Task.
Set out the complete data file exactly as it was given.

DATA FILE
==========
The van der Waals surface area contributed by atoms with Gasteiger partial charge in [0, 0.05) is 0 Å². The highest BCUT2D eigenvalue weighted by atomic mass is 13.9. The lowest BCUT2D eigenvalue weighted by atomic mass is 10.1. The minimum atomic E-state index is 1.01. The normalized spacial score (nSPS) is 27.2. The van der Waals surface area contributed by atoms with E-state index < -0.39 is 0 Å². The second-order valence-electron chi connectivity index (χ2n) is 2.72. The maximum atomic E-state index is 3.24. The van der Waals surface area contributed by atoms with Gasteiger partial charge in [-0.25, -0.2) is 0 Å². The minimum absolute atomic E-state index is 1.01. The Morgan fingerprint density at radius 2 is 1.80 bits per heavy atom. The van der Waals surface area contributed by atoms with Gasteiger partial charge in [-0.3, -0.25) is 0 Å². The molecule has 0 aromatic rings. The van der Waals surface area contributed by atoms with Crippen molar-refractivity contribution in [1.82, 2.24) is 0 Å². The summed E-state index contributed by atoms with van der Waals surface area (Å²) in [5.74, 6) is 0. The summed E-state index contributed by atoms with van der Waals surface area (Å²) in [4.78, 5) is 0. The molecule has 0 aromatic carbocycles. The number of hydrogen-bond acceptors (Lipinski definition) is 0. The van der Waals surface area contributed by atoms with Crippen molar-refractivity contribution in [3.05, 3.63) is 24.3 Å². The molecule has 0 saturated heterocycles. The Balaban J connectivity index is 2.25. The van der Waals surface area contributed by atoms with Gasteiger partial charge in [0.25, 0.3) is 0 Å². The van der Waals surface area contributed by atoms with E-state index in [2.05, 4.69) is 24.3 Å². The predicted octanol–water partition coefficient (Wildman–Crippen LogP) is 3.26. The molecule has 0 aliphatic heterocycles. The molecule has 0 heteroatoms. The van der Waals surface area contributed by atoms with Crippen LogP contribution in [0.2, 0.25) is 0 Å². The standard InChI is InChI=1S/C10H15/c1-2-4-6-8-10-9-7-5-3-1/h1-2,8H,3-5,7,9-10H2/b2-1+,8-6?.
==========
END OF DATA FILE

The van der Waals surface area contributed by atoms with Gasteiger partial charge in [0, 0.05) is 0 Å². The highest BCUT2D eigenvalue weighted by atomic mass is 13.9. The lowest BCUT2D eigenvalue weighted by atomic mass is 10.1. The minimum atomic E-state index is 1.01. The normalized spacial score (nSPS) is 27.2. The van der Waals surface area contributed by atoms with E-state index < -0.39 is 0 Å². The second-order valence-electron chi connectivity index (χ2n) is 2.72. The maximum atomic E-state index is 3.24. The van der Waals surface area contributed by atoms with Gasteiger partial charge in [-0.25, -0.2) is 0 Å². The minimum absolute atomic E-state index is 1.01. The Morgan fingerprint density at radius 2 is 1.80 bits per heavy atom. The van der Waals surface area contributed by atoms with Gasteiger partial charge in [-0.3, -0.25) is 0 Å². The molecule has 0 aromatic rings. The van der Waals surface area contributed by atoms with Crippen molar-refractivity contribution in [1.82, 2.24) is 0 Å². The summed E-state index contributed by atoms with van der Waals surface area (Å²) in [5.74, 6) is 0. The summed E-state index contributed by atoms with van der Waals surface area (Å²) in [4.78, 5) is 0. The molecule has 0 aromatic carbocycles. The number of hydrogen-bond acceptors (Lipinski definition) is 0. The van der Waals surface area contributed by atoms with Crippen molar-refractivity contribution in [3.05, 3.63) is 24.3 Å². The molecule has 0 saturated heterocycles. The Balaban J connectivity index is 2.25. The van der Waals surface area contributed by atoms with Gasteiger partial charge in [0.25, 0.3) is 0 Å². The van der Waals surface area contributed by atoms with E-state index in [2.05, 4.69) is 24.3 Å². The predicted octanol–water partition coefficient (Wildman–Crippen LogP) is 3.26. The molecule has 0 aliphatic heterocycles. The molecule has 0 heteroatoms. The van der Waals surface area contributed by atoms with Crippen LogP contribution in [0.2, 0.25) is 0 Å². The standard InChI is InChI=1S/C10H15/c1-2-4-6-8-10-9-7-5-3-1/h1-2,8H,3-5,7,9-10H2/b2-1+,8-6?.